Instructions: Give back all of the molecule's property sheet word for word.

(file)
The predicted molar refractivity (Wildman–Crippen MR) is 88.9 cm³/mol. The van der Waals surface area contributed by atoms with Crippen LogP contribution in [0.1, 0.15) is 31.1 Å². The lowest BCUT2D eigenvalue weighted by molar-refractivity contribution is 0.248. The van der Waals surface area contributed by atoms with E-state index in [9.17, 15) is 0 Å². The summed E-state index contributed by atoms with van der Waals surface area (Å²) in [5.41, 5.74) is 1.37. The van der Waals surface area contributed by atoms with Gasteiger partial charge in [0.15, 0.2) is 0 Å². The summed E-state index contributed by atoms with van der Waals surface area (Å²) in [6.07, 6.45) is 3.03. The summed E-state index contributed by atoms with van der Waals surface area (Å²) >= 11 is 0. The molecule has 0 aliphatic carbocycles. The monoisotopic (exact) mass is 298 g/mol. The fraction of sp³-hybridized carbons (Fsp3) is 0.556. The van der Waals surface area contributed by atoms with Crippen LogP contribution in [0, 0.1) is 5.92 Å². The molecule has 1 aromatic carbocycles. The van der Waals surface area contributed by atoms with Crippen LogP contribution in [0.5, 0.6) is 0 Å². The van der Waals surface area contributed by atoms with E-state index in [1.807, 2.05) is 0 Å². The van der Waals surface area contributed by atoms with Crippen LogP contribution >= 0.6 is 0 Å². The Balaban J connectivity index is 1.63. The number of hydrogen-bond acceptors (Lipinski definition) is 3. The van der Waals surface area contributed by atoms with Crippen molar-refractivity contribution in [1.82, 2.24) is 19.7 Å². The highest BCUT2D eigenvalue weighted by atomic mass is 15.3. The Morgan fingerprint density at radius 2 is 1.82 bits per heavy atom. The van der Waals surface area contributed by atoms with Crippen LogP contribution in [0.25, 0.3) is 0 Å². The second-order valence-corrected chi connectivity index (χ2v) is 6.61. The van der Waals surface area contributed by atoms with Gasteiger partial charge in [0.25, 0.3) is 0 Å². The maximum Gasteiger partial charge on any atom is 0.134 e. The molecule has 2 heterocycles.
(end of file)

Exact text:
The predicted molar refractivity (Wildman–Crippen MR) is 88.9 cm³/mol. The van der Waals surface area contributed by atoms with Crippen LogP contribution in [0.1, 0.15) is 31.1 Å². The lowest BCUT2D eigenvalue weighted by molar-refractivity contribution is 0.248. The van der Waals surface area contributed by atoms with E-state index in [9.17, 15) is 0 Å². The summed E-state index contributed by atoms with van der Waals surface area (Å²) in [5.41, 5.74) is 1.37. The van der Waals surface area contributed by atoms with Gasteiger partial charge in [0.15, 0.2) is 0 Å². The summed E-state index contributed by atoms with van der Waals surface area (Å²) in [6.07, 6.45) is 3.03. The summed E-state index contributed by atoms with van der Waals surface area (Å²) >= 11 is 0. The molecule has 0 aliphatic carbocycles. The monoisotopic (exact) mass is 298 g/mol. The fraction of sp³-hybridized carbons (Fsp3) is 0.556. The van der Waals surface area contributed by atoms with Crippen LogP contribution in [0, 0.1) is 5.92 Å². The molecule has 1 aromatic carbocycles. The van der Waals surface area contributed by atoms with Crippen LogP contribution in [0.5, 0.6) is 0 Å². The van der Waals surface area contributed by atoms with E-state index in [1.807, 2.05) is 0 Å². The van der Waals surface area contributed by atoms with Crippen LogP contribution >= 0.6 is 0 Å². The Balaban J connectivity index is 1.63. The number of hydrogen-bond acceptors (Lipinski definition) is 3. The van der Waals surface area contributed by atoms with Crippen molar-refractivity contribution in [1.82, 2.24) is 19.7 Å². The highest BCUT2D eigenvalue weighted by atomic mass is 15.3. The Morgan fingerprint density at radius 2 is 1.82 bits per heavy atom. The van der Waals surface area contributed by atoms with Crippen LogP contribution in [0.25, 0.3) is 0 Å². The second-order valence-corrected chi connectivity index (χ2v) is 6.61. The van der Waals surface area contributed by atoms with Gasteiger partial charge in [0.25, 0.3) is 0 Å². The maximum Gasteiger partial charge on any atom is 0.134 e. The molecule has 2 heterocycles.